Links for:

Do Chicago schools hide special ed students?

One of the on-going concerns about high-stakes testing and special education is whether scores of students with disabilities should be included in a school’s or local education agency’s average on tests. If they do, won’t they drag the average to lower levels? If they don’t isn’t that counter to the advocacy position of some organizations (e.g., National Center on Learning Disabilities)?

The issue’s complicated by the change in the US government. People are looking carefully at the records of the newly appointed officials in the US Obama Administration. And, low and behold, US Secretary of Education Arne Duncan’s record is under the magnifying glass. As Christina Samuels reports in “Chicago Schools Come Under Fire for Special Education Progams,” the actions of schools that were under Mr. Duncan’s oversight are in the crosshairs.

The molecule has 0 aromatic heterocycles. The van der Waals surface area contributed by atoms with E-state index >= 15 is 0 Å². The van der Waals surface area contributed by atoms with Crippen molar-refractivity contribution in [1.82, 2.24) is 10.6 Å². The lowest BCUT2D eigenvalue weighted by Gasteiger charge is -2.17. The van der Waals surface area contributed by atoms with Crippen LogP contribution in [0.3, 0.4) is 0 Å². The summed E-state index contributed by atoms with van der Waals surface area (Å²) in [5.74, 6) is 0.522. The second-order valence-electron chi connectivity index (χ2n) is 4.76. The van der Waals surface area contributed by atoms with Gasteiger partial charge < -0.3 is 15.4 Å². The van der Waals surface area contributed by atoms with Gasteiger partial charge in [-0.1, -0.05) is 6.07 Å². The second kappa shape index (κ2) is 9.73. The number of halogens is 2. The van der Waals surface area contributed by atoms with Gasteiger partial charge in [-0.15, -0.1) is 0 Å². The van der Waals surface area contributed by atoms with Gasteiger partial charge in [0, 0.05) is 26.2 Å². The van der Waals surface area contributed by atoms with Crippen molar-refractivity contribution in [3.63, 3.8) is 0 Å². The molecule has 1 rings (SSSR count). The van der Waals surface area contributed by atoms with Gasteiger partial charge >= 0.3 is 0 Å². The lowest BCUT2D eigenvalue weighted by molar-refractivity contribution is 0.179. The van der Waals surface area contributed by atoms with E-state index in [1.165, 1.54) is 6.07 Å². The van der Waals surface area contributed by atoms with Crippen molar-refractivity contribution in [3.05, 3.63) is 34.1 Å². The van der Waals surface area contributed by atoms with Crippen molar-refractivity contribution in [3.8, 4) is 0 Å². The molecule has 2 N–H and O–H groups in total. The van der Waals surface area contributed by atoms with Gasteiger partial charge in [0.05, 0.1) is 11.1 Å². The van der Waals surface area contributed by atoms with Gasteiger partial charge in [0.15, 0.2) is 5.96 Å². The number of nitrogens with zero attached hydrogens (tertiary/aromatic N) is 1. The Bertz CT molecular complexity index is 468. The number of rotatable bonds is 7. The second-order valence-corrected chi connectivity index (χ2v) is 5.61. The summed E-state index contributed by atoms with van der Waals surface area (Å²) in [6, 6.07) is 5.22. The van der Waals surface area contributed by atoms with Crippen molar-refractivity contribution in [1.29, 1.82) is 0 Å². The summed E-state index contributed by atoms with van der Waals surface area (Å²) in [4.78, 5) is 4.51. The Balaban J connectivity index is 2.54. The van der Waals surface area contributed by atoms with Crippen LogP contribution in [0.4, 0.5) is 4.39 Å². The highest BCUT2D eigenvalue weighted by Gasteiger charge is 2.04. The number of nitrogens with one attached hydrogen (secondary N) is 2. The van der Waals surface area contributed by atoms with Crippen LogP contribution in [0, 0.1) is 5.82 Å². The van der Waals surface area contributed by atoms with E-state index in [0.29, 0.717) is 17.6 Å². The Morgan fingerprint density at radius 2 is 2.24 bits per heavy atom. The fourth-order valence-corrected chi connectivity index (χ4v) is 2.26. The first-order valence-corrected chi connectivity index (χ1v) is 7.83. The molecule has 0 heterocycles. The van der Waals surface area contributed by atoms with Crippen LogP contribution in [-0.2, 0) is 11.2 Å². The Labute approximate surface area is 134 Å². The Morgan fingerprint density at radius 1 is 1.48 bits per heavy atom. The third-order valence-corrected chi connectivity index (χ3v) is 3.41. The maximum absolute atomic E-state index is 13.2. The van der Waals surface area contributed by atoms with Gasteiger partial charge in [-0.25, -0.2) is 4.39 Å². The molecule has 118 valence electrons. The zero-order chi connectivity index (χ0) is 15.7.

Because U.S. Education Secretary Arne Duncan was the superintendent of Chicago Public Schools, I keep an eye out for special education news originating from the city. This article, in the Chi-Town Daily News, is about an accusation from a principal that students with special learning needs are barred from evaluations because it’s too expensive to educate them.

A Chicago Public Schools principal yesterday accused district officials of routinely denying disabled students access to specialized help, and at times even barring them from evaluation for learning disabilities.

As is common with Ms. Samuels’ report, this is a valuable recitation of the situation. I recommend it to folks who are concerned about high-stakes testing and special education. Link to the article.

NCD meeting 20 July 2009